Computational modeling of fracture in encapsulation-based self-healing concrete using cohesive elements

Luthfi M. Mauludin, Xiaoying Zhuang, Timon Rabczuk

Research output: Contribution to journalArticle

18 Citations (Scopus)

Abstract

Fracture behavior of encapsulation-based self-healing concrete (SHC) is investigated numerically. In this paper, we study the influence of capsules including its volume ratio and core-shell thickness on the load carrying capacity and fracture likelihood of the capsules. In order to randomly create the mesoscale structure of self-healing concrete, an efficient packing algorithm is employed. For a given number of circular capsules with particular diameter and shell thickness, the aggregates are generated from prescribed distributions of their size and volume fraction. The capsules are made of Poly Methyl Methacrylate and potential cracks are represented by pre-inserted cohesive elements with tension and shear softening laws along all element boundaries including the interfaces between different phases. The effects of the volume fraction of capsules and core-shell thickness ratio on the load carrying capacity and fracture probability of the capsules are analyzed. It is found that the load-carrying capacity of self-healing concrete decreases as the capsules volume fraction increases. The capsule core-shell thickness ratio has no significant influence on the specimen strength but a very significant impact on the breakage of capsule shell. Given a fixed volume fraction of capsules, the higher core-shell thickness ratio, the higher is the number of capsules which fracture. Assuming the core-shell ratio thickness is fixed, increasing the volume fraction of capsules will increase the probability of capsules which break.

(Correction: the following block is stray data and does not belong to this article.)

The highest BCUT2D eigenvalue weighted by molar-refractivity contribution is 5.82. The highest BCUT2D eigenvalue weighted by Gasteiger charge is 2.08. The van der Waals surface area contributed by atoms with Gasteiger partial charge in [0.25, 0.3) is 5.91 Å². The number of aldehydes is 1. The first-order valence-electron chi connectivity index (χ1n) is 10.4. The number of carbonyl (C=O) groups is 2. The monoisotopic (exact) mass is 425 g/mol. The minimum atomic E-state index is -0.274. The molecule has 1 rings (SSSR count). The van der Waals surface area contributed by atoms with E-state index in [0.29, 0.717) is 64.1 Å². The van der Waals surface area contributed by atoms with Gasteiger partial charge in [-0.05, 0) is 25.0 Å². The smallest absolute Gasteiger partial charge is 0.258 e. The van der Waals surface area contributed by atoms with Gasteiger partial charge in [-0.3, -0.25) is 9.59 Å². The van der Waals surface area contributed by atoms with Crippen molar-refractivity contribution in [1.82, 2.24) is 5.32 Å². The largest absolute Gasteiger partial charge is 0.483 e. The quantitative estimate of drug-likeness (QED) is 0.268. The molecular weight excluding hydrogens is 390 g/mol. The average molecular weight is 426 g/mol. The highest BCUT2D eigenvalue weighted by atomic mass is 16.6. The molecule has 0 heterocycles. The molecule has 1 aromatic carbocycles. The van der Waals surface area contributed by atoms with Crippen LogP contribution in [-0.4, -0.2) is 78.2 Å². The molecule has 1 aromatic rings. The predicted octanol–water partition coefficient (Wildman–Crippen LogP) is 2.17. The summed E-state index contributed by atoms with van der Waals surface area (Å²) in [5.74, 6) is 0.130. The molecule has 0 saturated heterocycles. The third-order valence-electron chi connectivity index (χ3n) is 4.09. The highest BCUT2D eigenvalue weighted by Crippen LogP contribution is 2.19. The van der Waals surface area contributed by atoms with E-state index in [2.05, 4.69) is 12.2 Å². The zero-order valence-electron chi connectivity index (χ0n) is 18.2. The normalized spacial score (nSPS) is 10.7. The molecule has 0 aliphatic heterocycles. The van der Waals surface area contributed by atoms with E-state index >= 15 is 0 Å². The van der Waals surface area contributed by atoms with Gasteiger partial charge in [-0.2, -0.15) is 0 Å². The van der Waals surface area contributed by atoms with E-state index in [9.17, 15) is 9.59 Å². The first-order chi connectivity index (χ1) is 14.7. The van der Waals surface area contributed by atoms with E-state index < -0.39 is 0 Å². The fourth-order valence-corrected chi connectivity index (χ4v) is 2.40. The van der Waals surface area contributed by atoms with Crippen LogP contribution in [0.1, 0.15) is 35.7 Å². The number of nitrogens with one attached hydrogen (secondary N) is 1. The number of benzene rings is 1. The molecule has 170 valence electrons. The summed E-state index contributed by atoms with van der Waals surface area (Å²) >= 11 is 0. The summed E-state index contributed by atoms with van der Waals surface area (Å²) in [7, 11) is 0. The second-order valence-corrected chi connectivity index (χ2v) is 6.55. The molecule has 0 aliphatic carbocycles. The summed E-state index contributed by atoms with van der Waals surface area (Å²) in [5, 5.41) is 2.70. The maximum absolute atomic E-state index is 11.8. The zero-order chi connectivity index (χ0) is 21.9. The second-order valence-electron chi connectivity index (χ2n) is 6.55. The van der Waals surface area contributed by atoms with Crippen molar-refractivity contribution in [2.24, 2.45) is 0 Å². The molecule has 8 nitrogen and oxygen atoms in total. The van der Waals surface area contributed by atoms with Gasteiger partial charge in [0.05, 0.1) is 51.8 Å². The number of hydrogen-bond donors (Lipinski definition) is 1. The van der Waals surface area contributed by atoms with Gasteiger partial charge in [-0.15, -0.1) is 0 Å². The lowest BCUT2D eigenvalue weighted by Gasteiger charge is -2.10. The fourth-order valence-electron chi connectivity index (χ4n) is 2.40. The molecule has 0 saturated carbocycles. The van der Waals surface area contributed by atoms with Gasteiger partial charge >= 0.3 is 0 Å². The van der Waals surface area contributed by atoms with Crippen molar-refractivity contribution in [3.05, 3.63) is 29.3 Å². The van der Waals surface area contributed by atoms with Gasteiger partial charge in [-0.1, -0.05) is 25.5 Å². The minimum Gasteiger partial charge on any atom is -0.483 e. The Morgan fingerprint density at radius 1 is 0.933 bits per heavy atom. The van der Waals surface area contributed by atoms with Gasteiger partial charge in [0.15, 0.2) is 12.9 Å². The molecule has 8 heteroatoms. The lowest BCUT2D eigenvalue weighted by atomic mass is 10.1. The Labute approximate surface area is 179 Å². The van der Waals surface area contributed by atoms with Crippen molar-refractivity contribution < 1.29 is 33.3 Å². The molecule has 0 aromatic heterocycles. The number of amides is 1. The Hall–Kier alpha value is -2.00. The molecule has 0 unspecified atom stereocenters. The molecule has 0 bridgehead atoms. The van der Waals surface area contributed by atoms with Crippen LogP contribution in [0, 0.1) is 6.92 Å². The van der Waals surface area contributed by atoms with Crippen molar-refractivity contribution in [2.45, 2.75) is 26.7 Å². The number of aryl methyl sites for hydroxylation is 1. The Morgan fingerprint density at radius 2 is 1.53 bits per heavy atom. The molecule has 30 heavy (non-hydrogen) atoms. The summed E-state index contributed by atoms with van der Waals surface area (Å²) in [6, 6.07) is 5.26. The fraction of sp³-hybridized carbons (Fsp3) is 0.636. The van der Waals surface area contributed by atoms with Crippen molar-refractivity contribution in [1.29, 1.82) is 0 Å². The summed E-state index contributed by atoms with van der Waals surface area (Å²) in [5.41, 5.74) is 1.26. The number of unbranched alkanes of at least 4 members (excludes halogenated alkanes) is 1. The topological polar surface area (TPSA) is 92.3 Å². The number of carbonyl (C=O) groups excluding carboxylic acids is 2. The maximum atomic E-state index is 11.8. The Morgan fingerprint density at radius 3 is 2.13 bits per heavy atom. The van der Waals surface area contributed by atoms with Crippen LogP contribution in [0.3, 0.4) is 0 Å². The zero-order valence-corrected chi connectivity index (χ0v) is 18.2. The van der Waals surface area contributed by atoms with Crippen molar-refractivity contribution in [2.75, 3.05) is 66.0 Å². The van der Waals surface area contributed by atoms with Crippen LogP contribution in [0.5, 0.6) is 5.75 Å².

Original languageEnglish
Pages (from-to)63-75
Number of pages13
JournalComposite Structures
Volume196
DOIs
Publication statusPublished - 2018 Jul 15
Externally publishedYes

Keywords

  • Capsules
  • Cohesive
  • Core-shell thickness ratio
  • Self-healing concrete

ASJC Scopus subject areas

  • Ceramics and Composites
  • Civil and Structural Engineering

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